A Lacto vegetarian is a person whose diet excludes meat and eggs. The Lacto vegetarian diet consists of plant-based foods and dairy products. It was first promoted as a lifestyle that could help control obesity. Even today, the advocates of a strictly Lacto-vegetarian diet argue that Lacto vegetarianism is a more nutrient efficient diet.
In the past, most people considered vegetarians as people who do not eat meat. However, in the last decade or so, several sub-categories of vegetarianism have made it into common parlance, making the term ‘vegetarian’ a generic term, which often needs to be narrowed down.
Types of vegetarians
- Flexitarian: This term refers to people who mostly follow a vegetarian diet but occasionally eat meat.
- Pescatarian: Pescatarians include seafood and vegetarian food in their diet but exclude animal meat.
- Lacto-Ovo-Vegetarian: This term refers to people who do not eat meat or seafood but include eggs and dairy products in their diet.
- Lacto-Vegetarian: Refers to people who abstain from meat, seafood and eggs, but include dairy products and plant-based food in their diet.
- Vegan: Vegans strictly abstain from all animal products, including dairy and processed foods containing ingredients derived from animals.
Characteristics of a Lacto-Vegetarian diet
People often choose to convert to vegetarianism to reduce their impact on the environment and to distance themselves from the horrific reality of animal cruelty in the food industry. While veganism puts forward an ideal animal-cruelty- free living, the other variants of vegetarian living, such as Lacto-vegetarianism, allow for more flexibility.
A Lacto-vegetarian diet offers the health advantages of ample vegetables and dairy products such as protein and calcium and the advantages of cutting out meat products from the diet.
The diet is more feasible than a vegan diet, yet healthier and more environment-friendly than a non-veg diet.
Health benefits of a Lacto-vegetarian diet
- Reduces the risk of heart failure.
Vegetarian diets, in general, are known to reduce the risk of heart-related health problems. The diets provide sufficient intake of vegetables while avoiding red meat that has been known to cause heart blockages. Vegetarian diets help to decrease blood cholesterol.
- Helps regulate blood sugar.
Lacto vegetarian diets have been known to decrease long-term type-2—diabetes in people.
- Helps maintain a lower Body Mass Index.
People who follow vegetarian diets are known to have a lower BMI than people who follow a non-vegetarian diet. The weight-reducing effect is also prominent in people who convert to a vegetarian diet. This occurs because the fiber in vegetarian food makes you fuller and helps in maintaining a healthy metabolism.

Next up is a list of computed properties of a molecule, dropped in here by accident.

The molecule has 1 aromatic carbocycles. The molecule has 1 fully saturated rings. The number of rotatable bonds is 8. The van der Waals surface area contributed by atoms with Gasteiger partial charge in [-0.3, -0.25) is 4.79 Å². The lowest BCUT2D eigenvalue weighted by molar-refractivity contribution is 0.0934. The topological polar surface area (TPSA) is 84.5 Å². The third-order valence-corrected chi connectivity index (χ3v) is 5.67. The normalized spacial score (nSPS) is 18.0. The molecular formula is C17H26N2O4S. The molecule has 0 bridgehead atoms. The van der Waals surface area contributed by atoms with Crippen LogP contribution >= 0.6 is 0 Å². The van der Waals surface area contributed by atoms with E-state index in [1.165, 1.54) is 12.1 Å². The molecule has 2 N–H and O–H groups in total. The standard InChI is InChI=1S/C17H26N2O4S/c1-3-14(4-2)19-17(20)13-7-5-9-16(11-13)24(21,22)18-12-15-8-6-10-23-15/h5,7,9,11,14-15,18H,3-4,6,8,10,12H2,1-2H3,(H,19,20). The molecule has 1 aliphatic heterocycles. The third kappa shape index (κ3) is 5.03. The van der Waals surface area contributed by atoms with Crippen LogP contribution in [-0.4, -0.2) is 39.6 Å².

Risks and concerns
A non-veg diet has several sources of nutrients that are important for the body. Since most non-veg diets involve several kinds of meat, eggs, dairy products, and vegetables, the concern regarding sufficient nutrient intake is mostly not necessary.
However, in a vegetarian diet, some of these nutrient intakes might need a bit of conscious planning. Failing which can cause several deficiency problems that include anemia, damage to the nervous system and adverse effects on the immune system.
Additionally, people who choose to follow a Lacto-vegetarian diet, or any vegetarian diet for that matter, should be ready to invest some time into planning out their menu for the week. Make sure to include proteins, carbohydrates, vitamins and minerals such as iron and zinc.
Another general concern among new vegetarians is whether there are sufficient sources of protein in vegetarian diets. The simple answer is yes. There are much healthier sources of protein in vegetarian diets. Soy and soy products such as tofu are excellent sources of protein. Beans, peas and all kinds of lentils provide ample protein intake. Additionally, Lacto-vegetarians can get protein from milk and dairy products.
Other essential nutrients for vegetarians
Vegetarians must also ensure they get enough of essential nutrients such as iron and zinc.
Iron helps maintain a healthy blood count, which is critical for oxygen distribution in the body. Cooking in iron cast works is a good source of iron, along with soy, dried lentils and beans, raisins, and meat alternatives.
On the other hand, Zinc is essential for the growth and maintenance of the body. You can include zinc in your diet through soy or soy products, lentils, nuts and nut butter, and whole grains.
Some nutrients are either not easily accessible or not available in plant-based food; most importantly, vitamin B12 or Omega-3 fatty acids. You have to take these in the supplement form of multivitamins or Omega-3 supplements.
Finally, some plant-based foods are also made to include these nutrients artificially and are readily available in the market.